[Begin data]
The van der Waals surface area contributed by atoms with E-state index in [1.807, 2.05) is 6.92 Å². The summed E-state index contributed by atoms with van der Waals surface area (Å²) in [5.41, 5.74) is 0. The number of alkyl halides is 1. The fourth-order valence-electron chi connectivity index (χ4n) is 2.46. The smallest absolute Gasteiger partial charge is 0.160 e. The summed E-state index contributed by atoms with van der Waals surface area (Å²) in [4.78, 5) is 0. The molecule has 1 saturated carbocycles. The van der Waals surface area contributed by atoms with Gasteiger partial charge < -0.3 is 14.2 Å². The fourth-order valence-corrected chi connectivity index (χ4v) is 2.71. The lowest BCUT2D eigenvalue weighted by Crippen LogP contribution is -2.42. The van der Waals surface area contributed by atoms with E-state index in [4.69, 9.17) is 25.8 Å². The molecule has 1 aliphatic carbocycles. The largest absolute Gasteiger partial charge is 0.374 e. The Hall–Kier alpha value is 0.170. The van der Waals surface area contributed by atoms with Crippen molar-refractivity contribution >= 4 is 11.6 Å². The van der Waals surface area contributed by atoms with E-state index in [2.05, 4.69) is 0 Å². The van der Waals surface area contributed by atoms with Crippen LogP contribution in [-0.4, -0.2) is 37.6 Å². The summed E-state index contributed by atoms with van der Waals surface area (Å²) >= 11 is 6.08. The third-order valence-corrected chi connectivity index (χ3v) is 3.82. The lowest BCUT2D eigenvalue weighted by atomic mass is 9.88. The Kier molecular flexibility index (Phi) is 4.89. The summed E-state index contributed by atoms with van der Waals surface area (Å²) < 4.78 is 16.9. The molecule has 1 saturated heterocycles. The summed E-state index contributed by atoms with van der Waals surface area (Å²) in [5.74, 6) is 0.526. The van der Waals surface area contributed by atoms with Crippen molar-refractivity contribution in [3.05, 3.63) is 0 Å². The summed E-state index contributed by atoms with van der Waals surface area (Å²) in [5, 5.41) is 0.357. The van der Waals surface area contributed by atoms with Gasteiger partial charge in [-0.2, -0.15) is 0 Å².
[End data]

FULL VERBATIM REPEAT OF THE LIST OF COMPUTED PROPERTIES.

The van der Waals surface area contributed by atoms with E-state index in [1.807, 2.05) is 6.92 Å². The summed E-state index contributed by atoms with van der Waals surface area (Å²) in [5.41, 5.74) is 0. The number of alkyl halides is 1. The fourth-order valence-electron chi connectivity index (χ4n) is 2.46. The smallest absolute Gasteiger partial charge is 0.160 e. The summed E-state index contributed by atoms with van der Waals surface area (Å²) in [4.78, 5) is 0. The molecule has 1 saturated carbocycles. The van der Waals surface area contributed by atoms with Gasteiger partial charge < -0.3 is 14.2 Å². The fourth-order valence-corrected chi connectivity index (χ4v) is 2.71. The lowest BCUT2D eigenvalue weighted by Crippen LogP contribution is -2.42. The van der Waals surface area contributed by atoms with E-state index in [4.69, 9.17) is 25.8 Å². The molecule has 1 aliphatic carbocycles. The largest absolute Gasteiger partial charge is 0.374 e. The Hall–Kier alpha value is 0.170. The van der Waals surface area contributed by atoms with Crippen molar-refractivity contribution >= 4 is 11.6 Å². The van der Waals surface area contributed by atoms with E-state index in [2.05, 4.69) is 0 Å². The van der Waals surface area contributed by atoms with Crippen LogP contribution in [-0.4, -0.2) is 37.6 Å². The summed E-state index contributed by atoms with van der Waals surface area (Å²) >= 11 is 6.08. The third-order valence-corrected chi connectivity index (χ3v) is 3.82. The lowest BCUT2D eigenvalue weighted by atomic mass is 9.88. The Kier molecular flexibility index (Phi) is 4.89. The summed E-state index contributed by atoms with van der Waals surface area (Å²) < 4.78 is 16.9. The molecule has 1 saturated heterocycles. The summed E-state index contributed by atoms with van der Waals surface area (Å²) in [5.74, 6) is 0.526. The van der Waals surface area contributed by atoms with Crippen molar-refractivity contribution in [3.05, 3.63) is 0 Å². The summed E-state index contributed by atoms with van der Waals surface area (Å²) in [5, 5.41) is 0.357. The van der Waals surface area contributed by atoms with Gasteiger partial charge in [-0.2, -0.15) is 0 Å².